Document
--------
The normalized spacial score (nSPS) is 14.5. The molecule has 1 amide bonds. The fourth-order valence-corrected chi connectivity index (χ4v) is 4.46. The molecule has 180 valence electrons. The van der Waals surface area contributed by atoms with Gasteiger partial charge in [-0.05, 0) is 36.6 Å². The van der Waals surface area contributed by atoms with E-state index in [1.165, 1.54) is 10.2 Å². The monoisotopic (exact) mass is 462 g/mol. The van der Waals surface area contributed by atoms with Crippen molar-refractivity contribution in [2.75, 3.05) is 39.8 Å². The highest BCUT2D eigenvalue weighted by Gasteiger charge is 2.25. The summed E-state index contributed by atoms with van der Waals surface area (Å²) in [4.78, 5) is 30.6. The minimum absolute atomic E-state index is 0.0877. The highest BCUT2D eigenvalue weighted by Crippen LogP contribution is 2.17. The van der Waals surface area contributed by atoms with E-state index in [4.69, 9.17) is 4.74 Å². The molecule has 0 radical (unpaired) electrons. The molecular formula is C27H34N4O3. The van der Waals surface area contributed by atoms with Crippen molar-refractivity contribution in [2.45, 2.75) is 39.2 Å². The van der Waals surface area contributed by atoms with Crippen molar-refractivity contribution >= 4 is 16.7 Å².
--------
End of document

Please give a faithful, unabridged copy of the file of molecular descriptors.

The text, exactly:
The normalized spacial score (nSPS) is 14.5. The molecule has 1 amide bonds. The fourth-order valence-corrected chi connectivity index (χ4v) is 4.46. The molecule has 180 valence electrons. The van der Waals surface area contributed by atoms with Gasteiger partial charge in [-0.05, 0) is 36.6 Å². The van der Waals surface area contributed by atoms with E-state index in [1.165, 1.54) is 10.2 Å². The monoisotopic (exact) mass is 462 g/mol. The van der Waals surface area contributed by atoms with Crippen molar-refractivity contribution in [2.75, 3.05) is 39.8 Å². The highest BCUT2D eigenvalue weighted by Gasteiger charge is 2.25. The summed E-state index contributed by atoms with van der Waals surface area (Å²) in [4.78, 5) is 30.6. The minimum absolute atomic E-state index is 0.0877. The highest BCUT2D eigenvalue weighted by Crippen LogP contribution is 2.17. The van der Waals surface area contributed by atoms with E-state index in [4.69, 9.17) is 4.74 Å². The molecule has 0 radical (unpaired) electrons. The molecular formula is C27H34N4O3. The van der Waals surface area contributed by atoms with Crippen molar-refractivity contribution in [2.45, 2.75) is 39.2 Å². The van der Waals surface area contributed by atoms with Crippen molar-refractivity contribution >= 4 is 16.7 Å².